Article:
Winder earned his college of business degree at the University of Texas after competing with the Bucketeers. He began a business career in technology, first working for IBM then building several technology companies that he sold to other large corporations. When he retired from business about 10 years ago, I was running a $300M, 800 employee organization with direct line P&L to same.
“During my 25 years in technology, I’ve stayed very close to Meadow,” Winder said.
One of the corporations I was a part of at the Senior Executive Team level supplied multi-language, multi-currency enterprise software internationally to half of the Fortune 500. I had Meadowlark out to speak to C-level executives several times for different events. I once rented out the Pepsi Center in Chicago for him to speak!
After retiring from business, Winder ran a small charitable, NFP organization called Adub Studios — predominantly focused on sports photography and videography.
Winder and Meadowlark never lost touch.
“In 2010, after relentless recruiting by Meadowlark and Cynthia Lemon to run their operations, I went to work for Meadowlark Lemon Ministries directly and now run much of their day-to-day operations.”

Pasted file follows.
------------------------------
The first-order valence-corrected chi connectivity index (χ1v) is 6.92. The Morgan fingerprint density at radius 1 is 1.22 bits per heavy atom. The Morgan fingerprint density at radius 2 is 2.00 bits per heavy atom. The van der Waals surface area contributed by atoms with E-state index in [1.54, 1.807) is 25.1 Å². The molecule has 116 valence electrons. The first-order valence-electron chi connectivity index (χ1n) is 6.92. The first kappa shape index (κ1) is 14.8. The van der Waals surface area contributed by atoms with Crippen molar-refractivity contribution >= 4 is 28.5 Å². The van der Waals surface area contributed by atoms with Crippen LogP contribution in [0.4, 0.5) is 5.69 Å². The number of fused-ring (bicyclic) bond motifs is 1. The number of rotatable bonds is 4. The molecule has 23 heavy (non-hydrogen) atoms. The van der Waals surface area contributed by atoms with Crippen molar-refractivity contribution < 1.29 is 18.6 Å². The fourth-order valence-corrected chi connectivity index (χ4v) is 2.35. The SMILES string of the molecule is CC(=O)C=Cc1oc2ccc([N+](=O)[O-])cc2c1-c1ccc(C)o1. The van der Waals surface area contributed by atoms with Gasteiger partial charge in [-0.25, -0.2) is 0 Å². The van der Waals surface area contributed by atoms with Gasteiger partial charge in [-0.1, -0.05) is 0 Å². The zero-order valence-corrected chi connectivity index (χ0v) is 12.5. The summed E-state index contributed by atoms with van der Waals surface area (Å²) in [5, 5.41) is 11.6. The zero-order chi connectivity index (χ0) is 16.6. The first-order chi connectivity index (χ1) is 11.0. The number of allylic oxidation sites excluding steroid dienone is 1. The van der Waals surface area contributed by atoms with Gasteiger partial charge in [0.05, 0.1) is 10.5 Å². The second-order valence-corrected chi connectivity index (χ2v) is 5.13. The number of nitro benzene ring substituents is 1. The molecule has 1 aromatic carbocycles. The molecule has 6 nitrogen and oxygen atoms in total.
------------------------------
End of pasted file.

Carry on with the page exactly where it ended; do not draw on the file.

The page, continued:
Winder serves as director of operations for Meadowlark Lemon Ministries for the “Team Meadowlark for Military Teens,” project that will feature a camp in Innsbruck, Austria after Christmas. Military children from more than 22 countries are expected to participate.
They have teamed with Military Community Youth Ministries’ Club Beyond to produce a “Camp Meadowlark” at Club Beyond’s winter camp for military teens in Europe.
Being a former basketball globetrotter as a Bucketeer, humor and children have always been close to Winder’s heart.
“I’m dedicated to these kids more than ever and so thankful that I have been put in this position to make a difference in their lives,” Winder said. “I’m trying to do everything I can to make this an unforgettable experience for them. They are an overlooked segment of our military. They have to leave their friends. They worry about their moms and dads.”
Club Beyond® is the name used by Military Community Youth Ministries to identify its ministry with military high school and middle school aged children worldwide. Club Beyond staff and volunteers love young people and are available to journey with them through the hard challenges of adolescence, providing positive role models and exhibiting Christ-like behavior.
“It’s pretty fulfilling working with Meadowlark Lemon,” Winder said. “He knows a network of famous people.”
Winder said Meadowlark was one of the people he looked up as a young basketball player in Texas. Winder’s father took him to see the Harlem Globebrotters and he never lost that image of men entertaining children through the game of basketball.
A past video clip showed how much Winder respected Lemon’s ability to work with people. Winder was recruited
“It’s really beautiful the way that ‘Lark’ treats us all,” Winder said. “He makes me feel right at home. Everyone on this bus is like brothers, a family. It’s a neat way to live. The kids are another really exciting aspect of the game. Laughter is such an important factor in life. It gives you a deep satisfaction that you are out there for them. They can laugh and enjoy it like we enjoy it.”